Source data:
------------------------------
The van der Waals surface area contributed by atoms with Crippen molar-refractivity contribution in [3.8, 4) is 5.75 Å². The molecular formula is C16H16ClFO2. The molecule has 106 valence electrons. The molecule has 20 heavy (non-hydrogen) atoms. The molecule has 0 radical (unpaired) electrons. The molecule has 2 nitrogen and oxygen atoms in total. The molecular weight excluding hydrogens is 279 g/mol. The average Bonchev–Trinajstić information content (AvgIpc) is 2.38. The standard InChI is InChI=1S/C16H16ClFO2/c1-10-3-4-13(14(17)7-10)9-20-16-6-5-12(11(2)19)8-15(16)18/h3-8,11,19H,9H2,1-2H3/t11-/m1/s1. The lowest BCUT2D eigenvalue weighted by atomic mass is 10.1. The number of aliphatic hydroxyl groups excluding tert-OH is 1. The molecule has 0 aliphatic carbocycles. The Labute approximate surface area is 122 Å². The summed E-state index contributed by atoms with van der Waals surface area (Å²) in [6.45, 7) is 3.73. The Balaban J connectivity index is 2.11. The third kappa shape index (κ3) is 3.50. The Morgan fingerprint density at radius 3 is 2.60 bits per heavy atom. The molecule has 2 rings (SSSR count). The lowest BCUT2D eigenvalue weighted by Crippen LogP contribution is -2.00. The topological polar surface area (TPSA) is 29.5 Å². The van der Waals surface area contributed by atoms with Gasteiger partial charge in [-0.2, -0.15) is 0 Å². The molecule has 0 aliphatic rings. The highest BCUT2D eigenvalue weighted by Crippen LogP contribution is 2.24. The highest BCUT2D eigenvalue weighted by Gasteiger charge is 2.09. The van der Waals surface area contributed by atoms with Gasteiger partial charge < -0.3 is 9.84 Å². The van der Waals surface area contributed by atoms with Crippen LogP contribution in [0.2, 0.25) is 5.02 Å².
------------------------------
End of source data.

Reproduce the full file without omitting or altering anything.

The van der Waals surface area contributed by atoms with Crippen molar-refractivity contribution in [3.8, 4) is 5.75 Å². The molecular formula is C16H16ClFO2. The molecule has 106 valence electrons. The molecule has 20 heavy (non-hydrogen) atoms. The molecule has 0 radical (unpaired) electrons. The molecule has 2 nitrogen and oxygen atoms in total. The molecular weight excluding hydrogens is 279 g/mol. The average Bonchev–Trinajstić information content (AvgIpc) is 2.38. The standard InChI is InChI=1S/C16H16ClFO2/c1-10-3-4-13(14(17)7-10)9-20-16-6-5-12(11(2)19)8-15(16)18/h3-8,11,19H,9H2,1-2H3/t11-/m1/s1. The lowest BCUT2D eigenvalue weighted by atomic mass is 10.1. The number of aliphatic hydroxyl groups excluding tert-OH is 1. The molecule has 0 aliphatic carbocycles. The Labute approximate surface area is 122 Å². The summed E-state index contributed by atoms with van der Waals surface area (Å²) in [6.45, 7) is 3.73. The Balaban J connectivity index is 2.11. The third kappa shape index (κ3) is 3.50. The Morgan fingerprint density at radius 3 is 2.60 bits per heavy atom. The molecule has 2 rings (SSSR count). The lowest BCUT2D eigenvalue weighted by Crippen LogP contribution is -2.00. The topological polar surface area (TPSA) is 29.5 Å². The van der Waals surface area contributed by atoms with Gasteiger partial charge in [-0.2, -0.15) is 0 Å². The molecule has 0 aliphatic rings. The highest BCUT2D eigenvalue weighted by Crippen LogP contribution is 2.24. The highest BCUT2D eigenvalue weighted by Gasteiger charge is 2.09. The van der Waals surface area contributed by atoms with Gasteiger partial charge < -0.3 is 9.84 Å². The van der Waals surface area contributed by atoms with Crippen LogP contribution in [0.2, 0.25) is 5.02 Å².